Germans somewhat ironically call their own country “the country of poets and thinkers”. Nonetheless: There are around 400 institutions of higher education in Germany, many of which offer English-taught study programs – about 1,000 in total. Many German universities score high in international rankings.

It’s recommended to submit applications at least six weeks before the deadline, to ensure time for corrections or additions if any information is missing. You should expect to receive a formal acceptance or rejection approximately one to two months after the deadline has passed.

At many German universities, it’s possible to apply for admission twice a year – to commence studies either in the winter or summer semester. In general, applications for winter enrolments need to be made by 15 July, and applications for summer enrolments by 15 January. However, application deadlines vary between institutions, and the same institution may set different deadlines for each program – be sure to carefully check the specific dates for your chosen course.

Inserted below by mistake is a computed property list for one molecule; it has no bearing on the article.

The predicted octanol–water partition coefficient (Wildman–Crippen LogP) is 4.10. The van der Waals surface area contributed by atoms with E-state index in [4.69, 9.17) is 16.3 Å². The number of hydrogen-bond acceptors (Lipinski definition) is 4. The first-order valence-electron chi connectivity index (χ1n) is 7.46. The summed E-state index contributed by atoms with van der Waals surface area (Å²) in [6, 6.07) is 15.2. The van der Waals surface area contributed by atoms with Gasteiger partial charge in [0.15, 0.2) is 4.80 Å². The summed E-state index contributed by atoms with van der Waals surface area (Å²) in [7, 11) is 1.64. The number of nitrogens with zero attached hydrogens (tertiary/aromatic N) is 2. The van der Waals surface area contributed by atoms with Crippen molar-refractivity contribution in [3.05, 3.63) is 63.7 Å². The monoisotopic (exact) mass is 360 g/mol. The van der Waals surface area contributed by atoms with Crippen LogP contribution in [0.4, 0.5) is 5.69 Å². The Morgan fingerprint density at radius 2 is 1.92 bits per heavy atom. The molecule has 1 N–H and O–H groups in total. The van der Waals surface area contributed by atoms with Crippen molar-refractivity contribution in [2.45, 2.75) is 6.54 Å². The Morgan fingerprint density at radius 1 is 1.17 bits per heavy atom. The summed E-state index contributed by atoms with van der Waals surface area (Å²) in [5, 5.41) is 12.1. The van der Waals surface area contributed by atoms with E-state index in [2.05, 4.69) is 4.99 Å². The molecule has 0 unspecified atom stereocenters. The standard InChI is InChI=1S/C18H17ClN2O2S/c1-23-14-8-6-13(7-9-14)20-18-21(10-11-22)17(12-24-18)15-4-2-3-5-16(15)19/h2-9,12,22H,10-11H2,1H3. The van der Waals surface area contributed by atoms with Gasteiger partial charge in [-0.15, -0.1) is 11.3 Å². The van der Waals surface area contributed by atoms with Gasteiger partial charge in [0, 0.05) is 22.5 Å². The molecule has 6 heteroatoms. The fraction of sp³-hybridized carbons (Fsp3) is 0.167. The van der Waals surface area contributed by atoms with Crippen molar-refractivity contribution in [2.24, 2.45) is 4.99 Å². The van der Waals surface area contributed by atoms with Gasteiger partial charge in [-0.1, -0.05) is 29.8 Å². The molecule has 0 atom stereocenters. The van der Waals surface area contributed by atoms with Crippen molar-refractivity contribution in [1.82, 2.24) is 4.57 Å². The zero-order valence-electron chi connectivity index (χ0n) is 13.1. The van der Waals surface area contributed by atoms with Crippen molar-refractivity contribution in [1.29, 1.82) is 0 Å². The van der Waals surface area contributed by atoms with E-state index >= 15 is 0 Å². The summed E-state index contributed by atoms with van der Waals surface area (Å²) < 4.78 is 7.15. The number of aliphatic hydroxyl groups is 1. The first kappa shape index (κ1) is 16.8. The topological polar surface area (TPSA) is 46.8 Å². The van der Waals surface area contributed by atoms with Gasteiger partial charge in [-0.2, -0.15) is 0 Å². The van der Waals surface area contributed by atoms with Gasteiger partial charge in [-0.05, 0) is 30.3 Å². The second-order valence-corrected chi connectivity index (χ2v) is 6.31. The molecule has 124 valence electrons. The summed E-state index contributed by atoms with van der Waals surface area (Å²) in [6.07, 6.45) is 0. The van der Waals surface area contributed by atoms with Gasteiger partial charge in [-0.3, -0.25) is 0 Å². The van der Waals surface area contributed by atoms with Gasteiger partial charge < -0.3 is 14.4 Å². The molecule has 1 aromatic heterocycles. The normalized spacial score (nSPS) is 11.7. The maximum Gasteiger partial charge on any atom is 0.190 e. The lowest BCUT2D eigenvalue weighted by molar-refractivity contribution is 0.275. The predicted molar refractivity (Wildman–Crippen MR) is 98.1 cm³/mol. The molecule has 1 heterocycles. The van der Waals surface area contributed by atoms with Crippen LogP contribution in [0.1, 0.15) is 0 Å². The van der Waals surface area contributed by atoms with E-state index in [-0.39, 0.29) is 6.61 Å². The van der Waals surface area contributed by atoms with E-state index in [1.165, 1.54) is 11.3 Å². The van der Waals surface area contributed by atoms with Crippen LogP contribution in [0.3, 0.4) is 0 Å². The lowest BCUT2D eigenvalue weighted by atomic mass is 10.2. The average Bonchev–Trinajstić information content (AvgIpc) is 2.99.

Not only can you expect a world-class education when you study in Germany. At most universities, it is even for free. That’s right: No matter what country you come from, most schools offer their education completely free of charge. There are, of course, some exceptions: mostly private schools, or study programs for students with prior professional experience. Good to know: If you decide to stay and work in Germany after graduation, you can often deduct previous tuition fees from your income tax.

Living costs in Germany are relatively modest when compared to other Western European nations. On average, students can get by 800 euros per month.

Rents in certain metropolitan areas, such as Hamburg or Munich, may be high, although in no way comparable to cities like Paris or London, especially with some flexibility regarding the part of town to live in.

  • Technische Universität München